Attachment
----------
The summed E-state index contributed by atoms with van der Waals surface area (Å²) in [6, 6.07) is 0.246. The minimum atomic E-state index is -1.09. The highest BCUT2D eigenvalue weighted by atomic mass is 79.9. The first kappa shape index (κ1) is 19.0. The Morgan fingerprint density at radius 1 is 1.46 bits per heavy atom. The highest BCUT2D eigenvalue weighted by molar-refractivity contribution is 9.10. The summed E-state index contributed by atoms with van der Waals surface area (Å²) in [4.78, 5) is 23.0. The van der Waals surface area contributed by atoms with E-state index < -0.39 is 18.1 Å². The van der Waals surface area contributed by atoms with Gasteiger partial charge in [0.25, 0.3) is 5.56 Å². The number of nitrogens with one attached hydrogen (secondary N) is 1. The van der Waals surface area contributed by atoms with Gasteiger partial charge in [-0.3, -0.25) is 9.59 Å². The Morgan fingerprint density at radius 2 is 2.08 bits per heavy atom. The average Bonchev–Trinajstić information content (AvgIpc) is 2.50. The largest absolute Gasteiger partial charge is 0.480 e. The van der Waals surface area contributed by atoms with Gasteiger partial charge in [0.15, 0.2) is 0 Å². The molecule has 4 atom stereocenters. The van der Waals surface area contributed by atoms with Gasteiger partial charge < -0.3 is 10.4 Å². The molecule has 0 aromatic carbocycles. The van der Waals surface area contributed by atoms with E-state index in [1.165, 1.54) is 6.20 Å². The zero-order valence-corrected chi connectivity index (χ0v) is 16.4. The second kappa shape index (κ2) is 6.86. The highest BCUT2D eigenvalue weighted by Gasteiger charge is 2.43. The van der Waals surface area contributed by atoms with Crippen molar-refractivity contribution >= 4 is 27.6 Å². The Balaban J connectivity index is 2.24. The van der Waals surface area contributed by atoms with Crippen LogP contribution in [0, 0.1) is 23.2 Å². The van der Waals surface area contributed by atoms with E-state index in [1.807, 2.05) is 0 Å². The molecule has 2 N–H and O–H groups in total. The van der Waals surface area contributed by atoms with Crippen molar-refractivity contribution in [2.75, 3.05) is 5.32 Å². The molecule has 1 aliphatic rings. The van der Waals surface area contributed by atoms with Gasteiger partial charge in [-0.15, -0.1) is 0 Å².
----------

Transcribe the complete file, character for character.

The summed E-state index contributed by atoms with van der Waals surface area (Å²) in [6, 6.07) is 0.246. The minimum atomic E-state index is -1.09. The highest BCUT2D eigenvalue weighted by atomic mass is 79.9. The first kappa shape index (κ1) is 19.0. The Morgan fingerprint density at radius 1 is 1.46 bits per heavy atom. The highest BCUT2D eigenvalue weighted by molar-refractivity contribution is 9.10. The summed E-state index contributed by atoms with van der Waals surface area (Å²) in [4.78, 5) is 23.0. The van der Waals surface area contributed by atoms with E-state index < -0.39 is 18.1 Å². The van der Waals surface area contributed by atoms with Gasteiger partial charge in [0.25, 0.3) is 5.56 Å². The number of nitrogens with one attached hydrogen (secondary N) is 1. The van der Waals surface area contributed by atoms with Gasteiger partial charge in [-0.3, -0.25) is 9.59 Å². The Morgan fingerprint density at radius 2 is 2.08 bits per heavy atom. The average Bonchev–Trinajstić information content (AvgIpc) is 2.50. The largest absolute Gasteiger partial charge is 0.480 e. The van der Waals surface area contributed by atoms with Gasteiger partial charge in [0.15, 0.2) is 0 Å². The molecule has 4 atom stereocenters. The van der Waals surface area contributed by atoms with Gasteiger partial charge < -0.3 is 10.4 Å². The molecule has 0 aromatic carbocycles. The van der Waals surface area contributed by atoms with E-state index in [1.165, 1.54) is 6.20 Å². The zero-order valence-corrected chi connectivity index (χ0v) is 16.4. The second kappa shape index (κ2) is 6.86. The highest BCUT2D eigenvalue weighted by Gasteiger charge is 2.43. The van der Waals surface area contributed by atoms with Crippen molar-refractivity contribution >= 4 is 27.6 Å². The Balaban J connectivity index is 2.24. The van der Waals surface area contributed by atoms with Crippen LogP contribution in [0, 0.1) is 23.2 Å². The van der Waals surface area contributed by atoms with E-state index in [1.807, 2.05) is 0 Å². The molecule has 2 N–H and O–H groups in total. The van der Waals surface area contributed by atoms with Crippen molar-refractivity contribution in [2.75, 3.05) is 5.32 Å². The molecule has 1 aliphatic rings. The van der Waals surface area contributed by atoms with Gasteiger partial charge in [-0.15, -0.1) is 0 Å².